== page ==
Throughout this attempt at humiliation and persecution by the system, Ali’s fierce personal integrity stayed proud and loud. He was eventually vindicated and was allowed to be the great athlete that he was.
April 27, 2020
By Dylan Thomas. For my Dad.
April 25, 2020
Today my father would have been 93 years old. He has been gone 20 years now, but I seem to speak with him more often these days than I ever did when he was alive. He was a wonderful man and, I now recognize, a marvellously supportive parent; an attribute that I was too dumb to notice far too often when I was younger.
April 20, 2020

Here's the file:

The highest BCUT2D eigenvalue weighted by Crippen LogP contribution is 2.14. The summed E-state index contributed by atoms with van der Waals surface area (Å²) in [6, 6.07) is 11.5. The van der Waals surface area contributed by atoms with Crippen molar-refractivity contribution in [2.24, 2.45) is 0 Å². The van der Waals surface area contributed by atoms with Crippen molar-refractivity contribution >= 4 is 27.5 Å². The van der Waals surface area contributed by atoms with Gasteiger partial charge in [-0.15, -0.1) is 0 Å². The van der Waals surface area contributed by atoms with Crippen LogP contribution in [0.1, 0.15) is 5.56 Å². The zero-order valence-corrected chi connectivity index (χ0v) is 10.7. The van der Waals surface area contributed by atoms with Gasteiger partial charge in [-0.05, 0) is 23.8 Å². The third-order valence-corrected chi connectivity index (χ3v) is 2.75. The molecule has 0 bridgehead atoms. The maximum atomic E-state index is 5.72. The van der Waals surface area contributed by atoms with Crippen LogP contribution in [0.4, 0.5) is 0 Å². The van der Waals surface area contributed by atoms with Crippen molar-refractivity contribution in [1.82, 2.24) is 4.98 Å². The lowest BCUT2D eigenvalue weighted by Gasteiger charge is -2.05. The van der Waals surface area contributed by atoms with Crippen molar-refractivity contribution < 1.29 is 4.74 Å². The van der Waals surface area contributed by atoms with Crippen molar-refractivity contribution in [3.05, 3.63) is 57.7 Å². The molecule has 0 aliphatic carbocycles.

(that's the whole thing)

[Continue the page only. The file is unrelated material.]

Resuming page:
… have a great day, even though we can’t gather together!
April 12, 2020
The first hero that I remember having was Duncan Edwards, the Manchester United footballer who was killed along with many others in the team in the Munich air crash of 1958. The second was Yuri Gagarin.
Fifty-nine years ago today, Yuri Gagarin entered history as the first human being in space. A few years earlier, just before my 8th birthday, my father had taken the time to get me interested in the Soviet Union’s feat in putting Sputnik into space. I was entranced and remained an avid follower of the space race for decades. I followed the Russian dogs going up, and Gagarin’s flight was the obvious next step.
It wasn’t revealed for forty years that the cosmonaut ejected from the capsule before it crash-landed, parachuting to earth. And it was definitely sad for Gagarin that he was thereafter too valuable to put at threat and so he was never allowed to return to orbit. No matter. That first flight was a glorious triumph for mankind!